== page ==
Elertherodactlus guttilatus

Frogs and Salamanders

Changes in light level may also disrupt orientation in nocturnal animals. Rapid increases in light can blind animals, like frogs. The recovery time for frogs may be minutes to hours.14 After getting used to a light, frogs may be attracted to it as well.15 Artificial night lighting may also affect reproductive behaviors. For example, female physalaemus pustulosus frogs, are less selective about choosing a mate choice when light levels are increased, presumably preferring to mate quickly and avoid an increased chance of predators.16 Sky glow around sports stadiums caused by artificial light at night can halt the mating activity of nearby frogs. Like nocturnal frogs, salamanders are also affected by light pollution. As nocturnal animals, they wake up when there is no light. Light pollution may cause salamanders to come out from undercover later, giving them less time to mate.

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Insects, Plants, and Fish

moth

Moth

Moths, like many groups of insects, are attracted to lights.17 Entomologists have documented that artificial light at night may interfere with the ability of moths and other nocturnal insects to navigate.18 As a result, night blooming flowers that depend on moths for pollination may be affected. This can lead to the decline of a plant species because they are unable to reproduce and would change an area's long-term ecology. Other insects attracted to lights include beetles, bugs, bush crickets, caddisflies, crane flies, hoverflies, lacewings, midges, and wasps.19,20 Glowworms and fireflies are among species that communicate through light (bioluminescent flashes). Artificial lighting can greatly reduce their visibility.

Studies suggest that light pollution around lakes prevents zooplankton, such as Daphnia, from eating surface algae, helping cause algal blooms that can kill off the lakes' plants and lower water quality.21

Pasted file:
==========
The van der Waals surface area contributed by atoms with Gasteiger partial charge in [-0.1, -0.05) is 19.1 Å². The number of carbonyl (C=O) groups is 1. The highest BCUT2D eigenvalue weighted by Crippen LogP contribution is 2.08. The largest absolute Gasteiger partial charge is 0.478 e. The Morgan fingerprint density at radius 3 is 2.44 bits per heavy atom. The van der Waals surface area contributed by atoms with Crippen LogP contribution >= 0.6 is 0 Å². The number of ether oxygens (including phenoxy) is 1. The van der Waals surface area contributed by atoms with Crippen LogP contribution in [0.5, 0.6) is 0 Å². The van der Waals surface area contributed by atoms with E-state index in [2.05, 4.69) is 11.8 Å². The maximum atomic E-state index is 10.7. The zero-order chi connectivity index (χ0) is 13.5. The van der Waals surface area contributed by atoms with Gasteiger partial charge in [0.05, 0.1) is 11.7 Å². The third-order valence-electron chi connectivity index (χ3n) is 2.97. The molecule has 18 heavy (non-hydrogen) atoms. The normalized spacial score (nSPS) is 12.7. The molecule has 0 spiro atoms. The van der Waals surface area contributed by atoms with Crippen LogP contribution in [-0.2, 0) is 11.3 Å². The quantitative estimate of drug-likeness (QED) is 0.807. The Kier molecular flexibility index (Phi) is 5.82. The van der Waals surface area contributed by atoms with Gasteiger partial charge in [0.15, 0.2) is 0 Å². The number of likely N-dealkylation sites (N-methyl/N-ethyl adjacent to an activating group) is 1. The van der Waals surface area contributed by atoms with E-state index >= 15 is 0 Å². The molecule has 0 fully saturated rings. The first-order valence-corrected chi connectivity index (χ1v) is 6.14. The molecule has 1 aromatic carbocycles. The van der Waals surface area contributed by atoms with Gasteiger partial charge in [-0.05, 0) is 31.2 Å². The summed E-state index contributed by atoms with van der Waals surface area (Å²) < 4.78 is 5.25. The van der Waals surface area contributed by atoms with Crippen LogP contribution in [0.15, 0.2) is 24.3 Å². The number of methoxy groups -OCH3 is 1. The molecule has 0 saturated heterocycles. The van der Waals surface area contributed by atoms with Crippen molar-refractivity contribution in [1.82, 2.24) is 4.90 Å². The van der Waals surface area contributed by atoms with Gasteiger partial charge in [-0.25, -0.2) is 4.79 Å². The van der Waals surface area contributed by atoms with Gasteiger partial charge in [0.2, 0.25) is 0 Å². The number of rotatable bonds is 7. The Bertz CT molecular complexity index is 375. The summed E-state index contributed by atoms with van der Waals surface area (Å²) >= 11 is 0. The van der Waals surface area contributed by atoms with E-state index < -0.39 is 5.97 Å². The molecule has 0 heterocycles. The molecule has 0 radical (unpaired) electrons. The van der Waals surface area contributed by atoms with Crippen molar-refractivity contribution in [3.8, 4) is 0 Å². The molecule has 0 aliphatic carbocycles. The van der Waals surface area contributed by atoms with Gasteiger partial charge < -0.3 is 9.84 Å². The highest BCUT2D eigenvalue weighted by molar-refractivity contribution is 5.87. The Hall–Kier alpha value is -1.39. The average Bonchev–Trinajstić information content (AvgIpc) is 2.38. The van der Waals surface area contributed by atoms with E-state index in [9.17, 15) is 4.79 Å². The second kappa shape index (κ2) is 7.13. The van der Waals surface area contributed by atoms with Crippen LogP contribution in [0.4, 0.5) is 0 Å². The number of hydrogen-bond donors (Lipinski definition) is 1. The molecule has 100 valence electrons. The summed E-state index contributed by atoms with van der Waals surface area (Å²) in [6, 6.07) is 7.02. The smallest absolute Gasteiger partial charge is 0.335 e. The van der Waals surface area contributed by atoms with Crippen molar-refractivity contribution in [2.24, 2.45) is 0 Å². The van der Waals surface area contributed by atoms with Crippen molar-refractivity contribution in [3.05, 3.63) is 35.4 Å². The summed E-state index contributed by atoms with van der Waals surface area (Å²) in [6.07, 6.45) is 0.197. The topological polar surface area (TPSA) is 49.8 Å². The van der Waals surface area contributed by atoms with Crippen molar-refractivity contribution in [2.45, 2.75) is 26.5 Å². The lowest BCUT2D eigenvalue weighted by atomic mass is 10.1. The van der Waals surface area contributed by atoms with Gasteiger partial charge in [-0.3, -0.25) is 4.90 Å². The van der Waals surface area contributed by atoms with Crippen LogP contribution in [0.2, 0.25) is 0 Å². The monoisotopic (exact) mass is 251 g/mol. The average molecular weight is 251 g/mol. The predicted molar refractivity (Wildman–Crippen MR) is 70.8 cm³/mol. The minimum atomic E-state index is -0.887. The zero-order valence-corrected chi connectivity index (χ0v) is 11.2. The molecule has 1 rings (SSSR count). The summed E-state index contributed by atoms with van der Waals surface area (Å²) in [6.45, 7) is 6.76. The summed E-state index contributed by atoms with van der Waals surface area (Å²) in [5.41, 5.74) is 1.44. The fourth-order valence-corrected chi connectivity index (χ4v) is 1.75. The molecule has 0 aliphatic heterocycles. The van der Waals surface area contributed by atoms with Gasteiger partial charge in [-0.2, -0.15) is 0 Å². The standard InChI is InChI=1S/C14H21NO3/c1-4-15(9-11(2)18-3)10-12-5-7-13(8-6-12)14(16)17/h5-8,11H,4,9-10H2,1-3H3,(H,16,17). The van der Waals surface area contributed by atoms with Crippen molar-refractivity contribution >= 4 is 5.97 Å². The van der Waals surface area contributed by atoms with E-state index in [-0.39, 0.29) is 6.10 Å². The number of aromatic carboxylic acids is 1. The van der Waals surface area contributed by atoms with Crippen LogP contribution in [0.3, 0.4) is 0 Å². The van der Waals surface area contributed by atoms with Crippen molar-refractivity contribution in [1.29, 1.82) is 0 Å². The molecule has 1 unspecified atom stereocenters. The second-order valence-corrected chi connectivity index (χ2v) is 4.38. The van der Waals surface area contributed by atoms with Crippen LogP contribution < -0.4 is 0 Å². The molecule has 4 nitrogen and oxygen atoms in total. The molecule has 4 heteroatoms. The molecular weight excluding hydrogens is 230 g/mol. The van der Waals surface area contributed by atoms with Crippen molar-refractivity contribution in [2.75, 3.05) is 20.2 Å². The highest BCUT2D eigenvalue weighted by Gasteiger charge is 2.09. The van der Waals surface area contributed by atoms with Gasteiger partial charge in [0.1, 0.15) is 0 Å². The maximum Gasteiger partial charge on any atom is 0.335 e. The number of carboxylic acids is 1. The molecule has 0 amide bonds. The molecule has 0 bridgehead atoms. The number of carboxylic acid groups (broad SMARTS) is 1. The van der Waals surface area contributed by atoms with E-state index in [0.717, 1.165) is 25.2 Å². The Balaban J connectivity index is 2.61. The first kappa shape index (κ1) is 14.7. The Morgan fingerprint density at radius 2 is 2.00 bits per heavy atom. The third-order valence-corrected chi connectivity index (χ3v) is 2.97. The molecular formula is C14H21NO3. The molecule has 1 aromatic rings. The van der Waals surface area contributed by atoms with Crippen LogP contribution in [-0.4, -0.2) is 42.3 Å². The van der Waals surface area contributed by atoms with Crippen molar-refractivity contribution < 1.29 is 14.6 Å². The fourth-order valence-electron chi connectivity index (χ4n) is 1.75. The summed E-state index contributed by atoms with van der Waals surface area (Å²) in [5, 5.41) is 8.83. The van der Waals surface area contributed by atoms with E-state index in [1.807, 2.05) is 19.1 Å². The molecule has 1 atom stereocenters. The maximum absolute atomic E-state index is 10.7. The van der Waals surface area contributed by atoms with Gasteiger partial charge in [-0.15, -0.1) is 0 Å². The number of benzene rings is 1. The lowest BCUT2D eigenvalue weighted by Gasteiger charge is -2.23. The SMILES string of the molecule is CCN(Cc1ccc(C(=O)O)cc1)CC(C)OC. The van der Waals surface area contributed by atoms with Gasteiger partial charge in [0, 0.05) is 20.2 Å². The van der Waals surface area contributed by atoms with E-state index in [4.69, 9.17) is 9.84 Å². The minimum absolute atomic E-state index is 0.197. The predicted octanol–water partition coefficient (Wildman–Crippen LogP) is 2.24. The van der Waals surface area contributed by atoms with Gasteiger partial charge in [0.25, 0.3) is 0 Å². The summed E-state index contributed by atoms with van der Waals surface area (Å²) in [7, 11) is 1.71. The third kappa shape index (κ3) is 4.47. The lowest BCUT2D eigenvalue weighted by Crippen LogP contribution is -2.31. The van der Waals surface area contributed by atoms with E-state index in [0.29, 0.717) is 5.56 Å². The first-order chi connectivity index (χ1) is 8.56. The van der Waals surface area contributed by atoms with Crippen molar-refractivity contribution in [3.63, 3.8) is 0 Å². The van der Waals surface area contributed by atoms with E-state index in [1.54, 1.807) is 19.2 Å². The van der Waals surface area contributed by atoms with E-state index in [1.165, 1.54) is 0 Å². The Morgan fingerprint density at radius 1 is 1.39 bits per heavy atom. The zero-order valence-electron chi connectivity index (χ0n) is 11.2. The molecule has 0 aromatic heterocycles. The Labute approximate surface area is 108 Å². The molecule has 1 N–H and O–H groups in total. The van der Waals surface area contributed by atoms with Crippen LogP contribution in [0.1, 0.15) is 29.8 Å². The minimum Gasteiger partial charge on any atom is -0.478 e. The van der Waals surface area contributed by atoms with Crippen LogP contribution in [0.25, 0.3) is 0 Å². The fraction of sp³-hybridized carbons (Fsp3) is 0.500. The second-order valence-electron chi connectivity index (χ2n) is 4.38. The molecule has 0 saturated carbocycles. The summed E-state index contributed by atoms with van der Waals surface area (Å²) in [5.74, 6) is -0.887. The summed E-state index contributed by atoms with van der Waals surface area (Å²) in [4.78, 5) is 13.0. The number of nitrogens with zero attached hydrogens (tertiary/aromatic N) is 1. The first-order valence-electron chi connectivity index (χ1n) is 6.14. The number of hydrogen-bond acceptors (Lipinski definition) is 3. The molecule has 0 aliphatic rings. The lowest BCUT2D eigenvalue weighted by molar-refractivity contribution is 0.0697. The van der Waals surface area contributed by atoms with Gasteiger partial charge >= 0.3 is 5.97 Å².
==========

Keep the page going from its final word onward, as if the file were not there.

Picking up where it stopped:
The use of intense lights for fishing at night attracts large numbers of fish. This method leads to over-fishing and contributes to the decline of fish worldwide. Artificial lights at night have caused behavioral and physiological changes in salamanders as well.

In summary, whether outdoor light is directly next to a species habitat or located at some distance, as through sky glow, the combined effects of artificial lighting on vast numbers of nocturnal species have the potential to disrupt the functioning of entire ecosystems by disrupting balances in competition and the predator-prey relation, among others.

Giant Grouper

Giant Grouper

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A Global Problem with a Local Solution: The GLOBE at Night Program

The dark-skies education efforts described below aim to heighten awareness of light pollution as a global problem with a local solution. Education efforts have proven to be most effective when people get physically involved. For example, "star hunts" or "star counts" provide people with a fun, fast and no-frills way to acquire heightened awareness about light pollution through firsthand observations of the night sky. Over the past two years the GLOBE at Night program (led by National Optical Astronomy Observatory (NOAO) and the GLOBE Program educational outreach staff) has enabled thousands of citizen-scientists around the world to contribute measurements of their local sky brightness to a growing global database in two ways: simple unaided-eye observations that anyone can do and quantitative digital measurements through a handheld, well-calibrated sky-brightness meter. Indeed, GLOBE at Night represents a landmark in the emerging informal science education thrust of citizen-science projects. See http://www.globe.gov/globeatnight/ on how you can participate.

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Classroom Activity 1: Your Students as Citizen Scientists – Participate in GLOBE at Night! February 25 – March 8

Organize your students to make observations for the 2008 GLOBE at Night campaign. Get started by reviewing the GLOBE at Night website. Full details are available in the Teacher Activity Packet.

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Classroom Activity 2: Demonstrating Light Pollution and Shielding